Dan the man

Here's a profile of beyond-notorious Toronto booker Dan Burke that ran in Sunday's Star. I encountered Burke a few times back in my band days, and especially during the period when I pretended to play trombone for The Deadly Snakes. (Photo at right.) I was always a little half-assed about playing music and rarely did any organizing and such, so I never had many direct dealings with the guy.

However: anecdote time – gather 'round kids! Years ago, a friend roped me into playing drums as part of a made-up opening act for André Williams at the El Mo. He and I and a guy named Chris Isom, who played amazing blues guitar and whose father, I think, was Larry King and David Letterman's heart surgeon – not sure how that's relevant, but there it is – worked out a set list in the cab on the way over. Burke was not impressed by the fact that we needed to borrow equipment (especially, um, drums), and went on and on about "fucking amateurs" and the like. For whatever reason, we were actually pretty good – sort of a knock-off Flat Duo Jets, or proto-White Stripes, if you will – and Dan loved us, going so far as to come and sit on the front of the stage to watch. He tried to book us in for more shows, but Isom was moving back to New York, and I thought we would never pull it off so well again, so why bother?

End of story. My life is a series of near-misses and shrugged-0ff chances. (Hence the kind of fiction I write.) Now scoot – grampa needs a nap.

Monday, June 15, 2009

Shit sandwich

Not sure this guy would like the idea of his own tragic death being the occasion for a Spinal Tap reference:

But then, I don't really think that the end can be assessed as of itself as being the end, because what does the end feel like? It's like saying when you try to extrapolate the end of the universe: you say, if the universe is indeed infinite, then how – what does that mean? How far is all the way, and then if it stops, what's stopping it, and what's behind what's stopping it? So, what's the end, you know, is my question to you.

Wednesday, June 10, 2009

Ah Um, ahem

I have nothing to say, and no time to say it in, so let me just point out that this album is still in that small group of albums I would want with me on desert island equipped with a stereo system and a power source.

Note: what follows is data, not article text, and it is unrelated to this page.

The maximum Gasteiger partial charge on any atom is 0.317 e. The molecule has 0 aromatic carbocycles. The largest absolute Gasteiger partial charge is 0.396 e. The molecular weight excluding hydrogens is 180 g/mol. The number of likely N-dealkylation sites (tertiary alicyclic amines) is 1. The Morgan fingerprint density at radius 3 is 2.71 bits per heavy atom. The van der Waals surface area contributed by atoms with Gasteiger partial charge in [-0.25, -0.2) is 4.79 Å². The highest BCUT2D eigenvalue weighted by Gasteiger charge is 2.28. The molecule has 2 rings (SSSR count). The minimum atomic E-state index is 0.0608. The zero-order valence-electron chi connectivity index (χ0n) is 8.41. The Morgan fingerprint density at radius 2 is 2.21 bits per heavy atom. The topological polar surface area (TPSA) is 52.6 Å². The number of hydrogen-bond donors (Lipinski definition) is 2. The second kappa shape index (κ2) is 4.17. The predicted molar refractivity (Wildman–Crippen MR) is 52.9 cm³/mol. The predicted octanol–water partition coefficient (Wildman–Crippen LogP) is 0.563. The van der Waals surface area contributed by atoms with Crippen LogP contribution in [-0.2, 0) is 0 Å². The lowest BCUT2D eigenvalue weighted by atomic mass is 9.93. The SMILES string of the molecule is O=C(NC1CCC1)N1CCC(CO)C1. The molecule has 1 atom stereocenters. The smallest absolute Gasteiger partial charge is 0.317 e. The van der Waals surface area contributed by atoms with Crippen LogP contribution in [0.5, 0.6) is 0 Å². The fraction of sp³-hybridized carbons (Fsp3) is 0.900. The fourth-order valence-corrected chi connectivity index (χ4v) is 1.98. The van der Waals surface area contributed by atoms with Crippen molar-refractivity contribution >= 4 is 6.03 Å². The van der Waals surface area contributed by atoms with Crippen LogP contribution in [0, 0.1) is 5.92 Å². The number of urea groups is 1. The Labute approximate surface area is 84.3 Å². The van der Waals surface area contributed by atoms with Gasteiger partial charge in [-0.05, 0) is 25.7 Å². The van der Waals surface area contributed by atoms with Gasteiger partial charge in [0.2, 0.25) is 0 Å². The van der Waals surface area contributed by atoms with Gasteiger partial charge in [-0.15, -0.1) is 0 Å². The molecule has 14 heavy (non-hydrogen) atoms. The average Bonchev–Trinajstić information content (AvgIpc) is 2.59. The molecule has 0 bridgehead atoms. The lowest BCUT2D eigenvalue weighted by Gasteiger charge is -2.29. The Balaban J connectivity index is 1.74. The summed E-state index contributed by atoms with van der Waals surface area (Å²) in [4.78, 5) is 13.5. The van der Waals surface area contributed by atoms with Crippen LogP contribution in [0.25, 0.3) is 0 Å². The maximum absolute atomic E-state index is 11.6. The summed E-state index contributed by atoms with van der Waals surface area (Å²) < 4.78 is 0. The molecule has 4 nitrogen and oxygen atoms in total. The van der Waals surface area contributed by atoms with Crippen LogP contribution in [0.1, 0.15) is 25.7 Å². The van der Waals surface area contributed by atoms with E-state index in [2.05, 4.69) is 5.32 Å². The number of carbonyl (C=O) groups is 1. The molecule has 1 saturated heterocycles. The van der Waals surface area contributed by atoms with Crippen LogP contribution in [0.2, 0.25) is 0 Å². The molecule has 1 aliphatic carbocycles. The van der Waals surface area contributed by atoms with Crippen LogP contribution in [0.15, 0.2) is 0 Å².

Writing about jazz is the worst kind of literary abuse (unless your name is Philip Larkin), so I won't try to lay out why the record is so great. Just know that it is, k?

Wednesday, June 03, 2009

I don't know about everybody, but I'm working for the weekend, at least

Welcome, welcome – have some whine:

In addition to my day job, which is unusually hectic right now, I have a review of the new Alain de Botton book due, I just finished a short books article for Fashion magazine yesterday, I am in the middle of editing a wrestling memoir (!), I am interviewing a lit-magazine editor this afternoon, and my lowly second novel picked this moment to demand daily, break-of-dawn labour (and I am abiding, mostly happily).

Plus: my son's baseball team seems to play every other night, and my daughter is continuing her descent into full-on hellion status.

This would all be just fine, were I not, at heart, a lazy goodfornothing who would rather lie around and re-read Kingsley Amis novels all day.

Was it not Huey Lewis (and his News) who once sang, "all I need is a couple days off"?

Wise words, Mr Lewis, wise words.

Sunday, May 31, 2009

Toronto is a pot o' gold

Pretty stunning rainbow arcing over the city last night. From where I was seeing it – nine floors up, way out yonder in the Distillery District – it appeared to be touching down right next to a docked tanker ship:

The city itself looked fairly otherwordly after the storm, too:

Saturday, May 30, 2009

Kill us now, let Zordog sort us out...

When inquisitive aliens, visiting our scorched, lifeless planet many millions of years from now – after the total economic collapse, after the brutal automotive duels in the wastelands over gasoline, after the nuclear holocaust, after the rise of the flesh-eating zombies, after the ascendancy of intelligent (damn dirty) apes over humans, after the division of humankind into Morlocks and Eloi, after the ecological cataclysm that eliminates all life on Earth – this will be the kind of cultural artifact they will study to ascertain why we failed as a species (and why we deserved to):

Tuesday, May 26, 2009

Show no mercy

B.R. Myers reviews Toni Morrison's A Mercy in The Atlantic:
Some people complain that 19th-century fiction takes too long to get going. But does it really? Once the hero’s pedigree is out of the way, the Victorian novel moves resolutely forward. The contemporary narrative, on the other hand, offers a quick thrill up front that readers must pay off, in a kind of installment plan, by enduring one flashback after another.


A short novel at only 167 pages (the title is apt), A Mercy might still have held the reader’s attention had it ignored the contemporary taboo against straightforward, sequential storytelling. But this is in effect a series of back­stories, some told in the narrator’s affected voice, some in the characters’ scatty idiom, but all moving at the same uninvolving expository trot.
It's a particularly skillful reviewer who can let you know exactly what you'd be in for were you unfortunate enough to encounter a given book.